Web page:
The Guardian 7 September, 2005

TV programs worth watching
Sun 11 Sept — Sat 17 Sept

The inability of Broadway: The American Musical (ABC 7.30pm Sundays) to make a distinction between commercial success and artistic success becomes even more apparent this week, in which the success of shows in the 1970s becomes measured in terms of real estate.

Refering to the blockbuster musical Chicago, Shubert Organization Chairman Gerald Schoenfeld says: "It was a catalyst for the improvement of this area, and of course this area is now the most desirable area in New York."

And by the end of the 1970s, Broadway had become the centrepiece of a remarkably successful public relations campaign that would lure tourists to New York for years to come.

Like Agatha Christie’s The Mouse Trap in London, a long run on Broadway was no longer a guarantee of quality but merely of longevity. Which is not to say that there wasn’t plenty of interesting product on Broadway during that decade!

One of the things that makes New Tricks (ABC 8.30pm Sundays) work, is the variation in the crimes that UCOS investigates. They don’t just do a murder (or even several murders) every episode.

This week, for instance, it’s some stolen jewelry discovered in a flat rented by a man who died in 1982. The episode is written by Karen Mclachlan.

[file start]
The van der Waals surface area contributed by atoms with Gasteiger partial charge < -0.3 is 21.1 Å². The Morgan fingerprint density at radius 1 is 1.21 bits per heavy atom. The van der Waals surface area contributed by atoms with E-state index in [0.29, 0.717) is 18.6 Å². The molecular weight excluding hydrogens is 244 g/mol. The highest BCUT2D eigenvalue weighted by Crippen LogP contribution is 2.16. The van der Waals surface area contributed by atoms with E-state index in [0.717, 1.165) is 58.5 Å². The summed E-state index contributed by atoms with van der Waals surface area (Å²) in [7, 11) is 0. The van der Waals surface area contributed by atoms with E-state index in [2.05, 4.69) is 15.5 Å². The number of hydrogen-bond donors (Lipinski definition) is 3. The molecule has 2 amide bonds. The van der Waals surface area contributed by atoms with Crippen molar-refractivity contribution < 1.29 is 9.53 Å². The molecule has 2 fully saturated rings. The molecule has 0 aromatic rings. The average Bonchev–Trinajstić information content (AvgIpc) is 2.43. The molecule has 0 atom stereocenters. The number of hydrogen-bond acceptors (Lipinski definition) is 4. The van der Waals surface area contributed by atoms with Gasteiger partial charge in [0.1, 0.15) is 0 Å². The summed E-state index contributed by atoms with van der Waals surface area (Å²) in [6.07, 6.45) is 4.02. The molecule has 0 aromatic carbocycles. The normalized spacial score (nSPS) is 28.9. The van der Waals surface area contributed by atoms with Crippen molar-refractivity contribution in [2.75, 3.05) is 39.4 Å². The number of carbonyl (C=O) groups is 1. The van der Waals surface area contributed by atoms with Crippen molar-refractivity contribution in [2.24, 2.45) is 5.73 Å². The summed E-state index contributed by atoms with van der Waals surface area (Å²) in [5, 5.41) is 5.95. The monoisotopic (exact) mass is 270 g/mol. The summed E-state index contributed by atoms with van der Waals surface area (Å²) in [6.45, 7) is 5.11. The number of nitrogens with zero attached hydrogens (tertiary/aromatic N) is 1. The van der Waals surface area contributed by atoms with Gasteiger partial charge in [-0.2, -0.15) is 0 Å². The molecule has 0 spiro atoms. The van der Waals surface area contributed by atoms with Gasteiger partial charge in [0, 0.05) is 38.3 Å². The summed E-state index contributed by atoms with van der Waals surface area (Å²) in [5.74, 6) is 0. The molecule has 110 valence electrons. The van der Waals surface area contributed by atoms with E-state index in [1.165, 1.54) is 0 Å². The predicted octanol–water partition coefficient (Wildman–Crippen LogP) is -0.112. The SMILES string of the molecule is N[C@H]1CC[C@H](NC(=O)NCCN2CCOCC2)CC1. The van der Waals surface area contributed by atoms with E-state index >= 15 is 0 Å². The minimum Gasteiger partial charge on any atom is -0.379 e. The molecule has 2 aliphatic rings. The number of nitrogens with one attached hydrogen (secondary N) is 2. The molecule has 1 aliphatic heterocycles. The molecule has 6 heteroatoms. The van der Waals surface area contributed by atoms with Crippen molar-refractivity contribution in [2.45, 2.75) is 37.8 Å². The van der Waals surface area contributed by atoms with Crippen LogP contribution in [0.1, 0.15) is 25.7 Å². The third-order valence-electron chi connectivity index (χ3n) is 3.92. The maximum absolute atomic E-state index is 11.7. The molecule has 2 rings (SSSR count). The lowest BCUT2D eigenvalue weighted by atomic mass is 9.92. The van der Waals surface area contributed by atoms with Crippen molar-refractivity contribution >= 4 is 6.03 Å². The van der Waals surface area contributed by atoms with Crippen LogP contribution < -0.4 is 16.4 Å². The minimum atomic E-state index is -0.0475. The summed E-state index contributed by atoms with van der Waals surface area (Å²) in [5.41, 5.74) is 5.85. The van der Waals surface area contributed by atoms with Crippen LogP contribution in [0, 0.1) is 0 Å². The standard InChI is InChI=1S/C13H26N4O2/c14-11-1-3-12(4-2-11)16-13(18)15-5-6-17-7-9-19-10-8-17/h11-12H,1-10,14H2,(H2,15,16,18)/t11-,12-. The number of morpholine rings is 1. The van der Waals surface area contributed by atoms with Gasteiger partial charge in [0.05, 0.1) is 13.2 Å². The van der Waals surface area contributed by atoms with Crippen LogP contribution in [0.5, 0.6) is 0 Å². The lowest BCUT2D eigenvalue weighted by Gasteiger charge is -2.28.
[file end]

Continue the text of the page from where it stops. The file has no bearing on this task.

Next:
One of the guest stars is Rita Tushingham, whom I last remember seeing decades ago in The Knack!

The Pardoner’s Tale, this week’s episode of Canterbury Tales (ABC 9.25pm Sundays), continues the grim retelling in modern dress of Chaucer’s bawdy moral tales. The modern versions are not only a lot grimmer than Chaucer’s originals, I suspect he would have thought them unnecessarily so!

Chaucer’s tales had a rollicking quality. There’s not a lot of humour, grim or otherwise, in the telling of these modern parables.

Three of Wallace and Gromit’s classic adventures in plasticine animation are back this week, on consecutive days. A treat for all fans of director Nick Park and Aardman Animation.

In A Grand Day Out (ABC 5.00pm Tuesday) Wallace fancies some cheese ("some nice Wensleydale") so he builds a rocket in his cellar and takes Gromit to the moon, which is after all made of the stuff.

In The Wrong Trousers (ABC 5.00pm Wednesday), a new lodger turns out to be not only a penguin but a master criminal. In control of Wallace’s newly-invented Techno-trousers he seems set to frame the hapless inventor for robbery!

And in A Close Shave (ABC 5.00pm Thursday), Wallace falls in love while Gromit uncovers a plot to create a national wool shortage by stealing sheep.

The series owes much of its success to Peter Sallis (the voice of Wallace), but the overall writing is delightful.

Australian director Tom Zubrycki makes interesting and progressive films. His latest, for Film Australia’s National Interest Program, is Vietnam Symphony, in the Storyline Australia slot (SBS 8.30pm Thursday).

In 1965, as the Vietnamese faced the threat of massive US bombing, students and teachers from the National Conservatory of Music were forced to flee Hanoi for the relative safety of a small village in the countryside.

With the help of villagers, they built an entire campus underground, creating a maze of hidden tunnels, connecting an auditorium and classrooms. Here, as the war raged around them, they lived, studied and played music for five years.